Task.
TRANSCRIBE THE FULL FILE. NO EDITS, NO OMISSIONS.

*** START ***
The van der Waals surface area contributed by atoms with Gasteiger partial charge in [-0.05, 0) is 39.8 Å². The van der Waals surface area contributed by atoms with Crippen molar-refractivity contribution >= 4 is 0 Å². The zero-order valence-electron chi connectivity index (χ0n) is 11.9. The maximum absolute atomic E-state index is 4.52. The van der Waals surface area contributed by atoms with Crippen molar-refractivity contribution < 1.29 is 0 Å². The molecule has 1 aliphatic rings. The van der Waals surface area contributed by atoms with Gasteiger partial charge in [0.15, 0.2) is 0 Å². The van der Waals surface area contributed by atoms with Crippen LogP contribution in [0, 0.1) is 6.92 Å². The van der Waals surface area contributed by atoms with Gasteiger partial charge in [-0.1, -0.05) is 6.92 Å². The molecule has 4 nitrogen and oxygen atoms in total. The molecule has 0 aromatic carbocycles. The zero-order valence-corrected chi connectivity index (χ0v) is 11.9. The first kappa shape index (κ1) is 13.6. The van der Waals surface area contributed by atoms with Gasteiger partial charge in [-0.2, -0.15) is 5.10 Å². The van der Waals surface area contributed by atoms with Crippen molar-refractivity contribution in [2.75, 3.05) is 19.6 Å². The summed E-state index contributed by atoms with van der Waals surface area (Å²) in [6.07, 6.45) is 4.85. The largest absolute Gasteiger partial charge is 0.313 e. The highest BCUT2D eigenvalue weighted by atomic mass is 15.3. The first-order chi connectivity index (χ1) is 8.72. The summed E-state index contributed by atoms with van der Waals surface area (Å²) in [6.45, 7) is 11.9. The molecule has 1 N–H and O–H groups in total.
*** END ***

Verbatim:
The van der Waals surface area contributed by atoms with Gasteiger partial charge in [-0.05, 0) is 39.8 Å². The van der Waals surface area contributed by atoms with Crippen molar-refractivity contribution >= 4 is 0 Å². The zero-order valence-electron chi connectivity index (χ0n) is 11.9. The maximum absolute atomic E-state index is 4.52. The van der Waals surface area contributed by atoms with Crippen molar-refractivity contribution < 1.29 is 0 Å². The molecule has 1 aliphatic rings. The van der Waals surface area contributed by atoms with Gasteiger partial charge in [0.15, 0.2) is 0 Å². The van der Waals surface area contributed by atoms with Crippen LogP contribution in [0, 0.1) is 6.92 Å². The van der Waals surface area contributed by atoms with Gasteiger partial charge in [-0.1, -0.05) is 6.92 Å². The molecule has 4 nitrogen and oxygen atoms in total. The molecule has 0 aromatic carbocycles. The zero-order valence-corrected chi connectivity index (χ0v) is 11.9. The first kappa shape index (κ1) is 13.6. The van der Waals surface area contributed by atoms with Gasteiger partial charge in [-0.2, -0.15) is 5.10 Å². The van der Waals surface area contributed by atoms with Crippen molar-refractivity contribution in [2.75, 3.05) is 19.6 Å². The summed E-state index contributed by atoms with van der Waals surface area (Å²) in [6.07, 6.45) is 4.85. The largest absolute Gasteiger partial charge is 0.313 e. The highest BCUT2D eigenvalue weighted by atomic mass is 15.3. The first-order chi connectivity index (χ1) is 8.72. The summed E-state index contributed by atoms with van der Waals surface area (Å²) in [6.45, 7) is 11.9. The molecule has 1 N–H and O–H groups in total.